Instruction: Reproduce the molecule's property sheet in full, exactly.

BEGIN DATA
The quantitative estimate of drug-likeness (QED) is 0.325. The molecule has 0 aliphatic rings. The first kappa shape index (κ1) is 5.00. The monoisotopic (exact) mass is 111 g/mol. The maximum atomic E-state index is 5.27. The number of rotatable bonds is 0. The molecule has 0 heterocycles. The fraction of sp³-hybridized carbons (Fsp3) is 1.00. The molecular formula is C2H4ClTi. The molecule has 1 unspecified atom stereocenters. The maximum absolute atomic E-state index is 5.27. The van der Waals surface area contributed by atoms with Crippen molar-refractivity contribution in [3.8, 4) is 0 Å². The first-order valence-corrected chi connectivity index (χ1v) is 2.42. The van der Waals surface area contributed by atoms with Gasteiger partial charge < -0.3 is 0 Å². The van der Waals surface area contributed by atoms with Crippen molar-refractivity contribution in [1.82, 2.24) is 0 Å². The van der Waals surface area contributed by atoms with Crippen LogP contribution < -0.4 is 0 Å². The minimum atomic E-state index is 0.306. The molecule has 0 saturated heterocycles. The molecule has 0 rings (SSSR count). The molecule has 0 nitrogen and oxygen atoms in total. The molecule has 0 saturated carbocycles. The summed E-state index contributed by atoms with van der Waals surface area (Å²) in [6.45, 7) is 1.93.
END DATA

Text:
The quantitative estimate of drug-likeness (QED) is 0.325. The molecule has 0 aliphatic rings. The first kappa shape index (κ1) is 5.00. The monoisotopic (exact) mass is 111 g/mol. The maximum atomic E-state index is 5.27. The number of rotatable bonds is 0. The molecule has 0 heterocycles. The fraction of sp³-hybridized carbons (Fsp3) is 1.00. The molecular formula is C2H4ClTi. The molecule has 1 unspecified atom stereocenters. The maximum absolute atomic E-state index is 5.27. The van der Waals surface area contributed by atoms with Crippen molar-refractivity contribution in [3.8, 4) is 0 Å². The first-order valence-corrected chi connectivity index (χ1v) is 2.42. The van der Waals surface area contributed by atoms with Gasteiger partial charge < -0.3 is 0 Å². The van der Waals surface area contributed by atoms with Crippen molar-refractivity contribution in [1.82, 2.24) is 0 Å². The van der Waals surface area contributed by atoms with Crippen LogP contribution < -0.4 is 0 Å². The minimum atomic E-state index is 0.306. The molecule has 0 saturated heterocycles. The molecule has 0 rings (SSSR count). The molecule has 0 nitrogen and oxygen atoms in total. The molecule has 0 saturated carbocycles. The summed E-state index contributed by atoms with van der Waals surface area (Å²) in [6.45, 7) is 1.93.